by saying I could now stay at the Rookery under their protection. I appropriated the best bedroom and had my boxes brought up that evening: it will clearly be war to the knife. I could manage the Dean's wife; she is a little, fat, good-natured thing; but Joanna is quite another customer. I felt with her it would be useless to do the pathetic. Her eyes surveyed me leisurely from top to toe, taking stock of my dress, my voice, my manner, everything. Luckily, my stage training stood me in good stead just then, and I was perfectly self-possessed; but before the evening was over, those sharp eyes found out my weak point and stabbed me through it with desperate vigour: but more of that further on.

'I think I shall hold my own. Uncle Joe is well in hand. I have allowed him to see that I am not only a lovable little woman, but a resolute one too. He is devoted to me.

'The mental strain of coaching yourself up in art and literature is something dreadful. If it were not for Kügler I should be all at sea. There are two men that I shall hate to my dying day, one is Giotto and the other is Botticelli. You've never heard of either of them, lucky creature that you are! They were painters, and died hundreds of years ago, but left works behind them which, alas! don't follow them.

'At present Joe is passing through a Browning phase. I feel easier there, because no one is ever expected to understand him, and the old man likes you to be ignorant that he may "develope" you.

'Both the ladies are more fogged over him than even I am. Joanna never joins in the discussions; she always pulls a shirt out of her work-basket and stitches at that. She sews as viciously as if it were my shroud: doesn't she wish it was! Last night Joe read to us a thing called "James Lee's wife." When he had done, he solemnly asked Mrs. Perkins why James left his wife. She said she had not gathered that he did leave her. This was unlucky, as his departure appears to constitute the point of the thing, if it can be said to have any. He then turned to me, but I was prepared for him. I burst into tears, I hid my face in my hands, then I rose and staggered to the door. I blindly searched for the handle (you used to compliment me on my exit in "Aladdin," but it was nothing to my exit when I found "James Lee" was after me). Joe rushed to my help. As I staggered from the room I heard Joanna's needle clicking through that horrid shirt more viciously than ever, and between the clicks I heard her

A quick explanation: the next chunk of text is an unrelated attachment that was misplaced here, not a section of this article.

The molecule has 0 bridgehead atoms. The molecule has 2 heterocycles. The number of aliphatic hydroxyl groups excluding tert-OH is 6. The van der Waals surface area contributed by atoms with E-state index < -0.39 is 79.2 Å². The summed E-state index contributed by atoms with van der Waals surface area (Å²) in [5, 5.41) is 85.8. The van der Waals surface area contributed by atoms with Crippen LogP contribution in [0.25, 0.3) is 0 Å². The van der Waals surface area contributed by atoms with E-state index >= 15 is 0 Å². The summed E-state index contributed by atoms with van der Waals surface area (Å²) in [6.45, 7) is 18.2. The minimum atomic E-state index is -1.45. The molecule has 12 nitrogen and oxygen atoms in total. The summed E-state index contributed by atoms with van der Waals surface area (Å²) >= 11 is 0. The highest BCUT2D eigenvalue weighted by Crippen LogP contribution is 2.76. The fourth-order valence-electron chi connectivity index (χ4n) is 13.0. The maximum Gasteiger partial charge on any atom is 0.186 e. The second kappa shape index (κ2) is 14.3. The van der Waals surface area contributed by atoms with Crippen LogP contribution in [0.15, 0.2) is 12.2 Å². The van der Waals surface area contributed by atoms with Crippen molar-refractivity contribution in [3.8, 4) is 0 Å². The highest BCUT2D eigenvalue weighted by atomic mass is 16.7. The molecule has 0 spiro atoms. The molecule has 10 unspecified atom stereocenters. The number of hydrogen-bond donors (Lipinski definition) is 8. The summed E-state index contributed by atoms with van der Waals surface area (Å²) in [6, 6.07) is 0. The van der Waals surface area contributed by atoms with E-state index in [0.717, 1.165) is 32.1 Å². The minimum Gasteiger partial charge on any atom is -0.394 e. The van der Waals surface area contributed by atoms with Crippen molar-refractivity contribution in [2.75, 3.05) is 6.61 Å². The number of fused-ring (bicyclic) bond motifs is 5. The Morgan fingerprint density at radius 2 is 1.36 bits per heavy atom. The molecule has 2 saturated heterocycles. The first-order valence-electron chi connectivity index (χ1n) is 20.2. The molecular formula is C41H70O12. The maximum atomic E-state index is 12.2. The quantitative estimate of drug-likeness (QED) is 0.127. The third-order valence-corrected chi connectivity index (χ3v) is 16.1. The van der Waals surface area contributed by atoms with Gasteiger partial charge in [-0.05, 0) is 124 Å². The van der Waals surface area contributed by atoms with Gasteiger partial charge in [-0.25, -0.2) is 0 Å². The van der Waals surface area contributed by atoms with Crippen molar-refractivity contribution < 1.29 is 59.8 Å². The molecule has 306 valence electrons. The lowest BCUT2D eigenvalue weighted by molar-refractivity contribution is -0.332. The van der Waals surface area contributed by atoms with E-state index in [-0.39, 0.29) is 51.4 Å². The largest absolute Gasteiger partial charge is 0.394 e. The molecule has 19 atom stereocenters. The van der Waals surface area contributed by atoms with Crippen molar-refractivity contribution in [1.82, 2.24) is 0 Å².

mutter “Humbug!' Joe led me to the study and I made some little capital out of the next ten minutes. Your quick intelligence would suggest the few hints that I gasped out between my sobs. "Old wounds reopened: " the terrible resemblance to my own case: dark hints at the extreme similarity of James Lee to my poor dear departed Walker.

'Joanna is full of business. Yesterday she had a telegram. It was a joy to know that she had to pay four-and-sixpence for mileage. I feel I am skating on thin ice whilst she is here, and I must hurry on my marriage. Luckily her sons are too young to go to music-halls, and the Dean's wife would as soon think of visiting the lower regions.

'I feel I am playing for high stakes. Uncle Joe told me all about his money the other day. His capital is twenty thousand pounds. He says all interest is usury, and draws out five hundred pounds a year. Having given himself forty more years of life, that will bring him to ninety. You may be sure that I shall re-arrange his money matters directly I am married.

'How is poor dear Charlie? I think of him often. I wish less often, for we must each go our own ways now. After all my storm and trouble I am entitled to a little rest. My two years of governessing are a help to me now. My French is irreproachable.

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'It's no good thinking of the past, but I often do. The last two years at the Pavilion were not so bad, if I could have left the fizz alone. That reminds me of my great blunder here. The first night those women came we had some music. That's harmless; but we had some spirits, and that's the devil. The very smell of whisky drove me half mad. Joanna mixed it for me. It was nearly neat I believe. I tossed it off, sat down to the piano, and gave them "Houp la!" I felt as if I were possessed by a legion of devils; I knew I did it fatally well. I wasn't drunk, only "on,' but if she had given me another bumper I should have gone clean off my head. Joe asked me if it were a Hungarian national song! It was my first and my last mistake. Ever since I have been extra careful. Farewell.


'Your loving friend,


Other correspondence was going on that same day. Said Joanna to Maggie :